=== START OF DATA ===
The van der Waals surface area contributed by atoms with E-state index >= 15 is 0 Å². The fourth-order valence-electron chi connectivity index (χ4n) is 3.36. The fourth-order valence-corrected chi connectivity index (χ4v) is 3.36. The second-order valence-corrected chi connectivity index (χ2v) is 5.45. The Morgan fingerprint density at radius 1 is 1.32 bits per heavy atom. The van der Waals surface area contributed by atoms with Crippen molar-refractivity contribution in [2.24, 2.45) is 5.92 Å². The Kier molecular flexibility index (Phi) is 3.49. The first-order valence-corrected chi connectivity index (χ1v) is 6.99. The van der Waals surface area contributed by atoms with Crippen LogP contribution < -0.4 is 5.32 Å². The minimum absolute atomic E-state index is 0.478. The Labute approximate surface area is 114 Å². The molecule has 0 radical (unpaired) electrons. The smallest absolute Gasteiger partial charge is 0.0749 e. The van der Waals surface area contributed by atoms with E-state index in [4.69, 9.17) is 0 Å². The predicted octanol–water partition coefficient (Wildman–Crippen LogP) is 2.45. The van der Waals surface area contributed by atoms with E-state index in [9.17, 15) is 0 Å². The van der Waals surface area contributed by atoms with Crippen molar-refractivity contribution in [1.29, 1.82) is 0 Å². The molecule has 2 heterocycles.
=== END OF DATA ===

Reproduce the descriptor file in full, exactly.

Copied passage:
The van der Waals surface area contributed by atoms with E-state index >= 15 is 0 Å². The fourth-order valence-electron chi connectivity index (χ4n) is 3.36. The fourth-order valence-corrected chi connectivity index (χ4v) is 3.36. The second-order valence-corrected chi connectivity index (χ2v) is 5.45. The Morgan fingerprint density at radius 1 is 1.32 bits per heavy atom. The van der Waals surface area contributed by atoms with Crippen molar-refractivity contribution in [2.24, 2.45) is 5.92 Å². The Kier molecular flexibility index (Phi) is 3.49. The first-order valence-corrected chi connectivity index (χ1v) is 6.99. The van der Waals surface area contributed by atoms with Crippen LogP contribution < -0.4 is 5.32 Å². The minimum absolute atomic E-state index is 0.478. The Labute approximate surface area is 114 Å². The molecule has 0 radical (unpaired) electrons. The smallest absolute Gasteiger partial charge is 0.0749 e. The van der Waals surface area contributed by atoms with E-state index in [4.69, 9.17) is 0 Å². The predicted octanol–water partition coefficient (Wildman–Crippen LogP) is 2.45. The van der Waals surface area contributed by atoms with E-state index in [9.17, 15) is 0 Å². The van der Waals surface area contributed by atoms with Crippen molar-refractivity contribution in [1.29, 1.82) is 0 Å². The molecule has 2 heterocycles.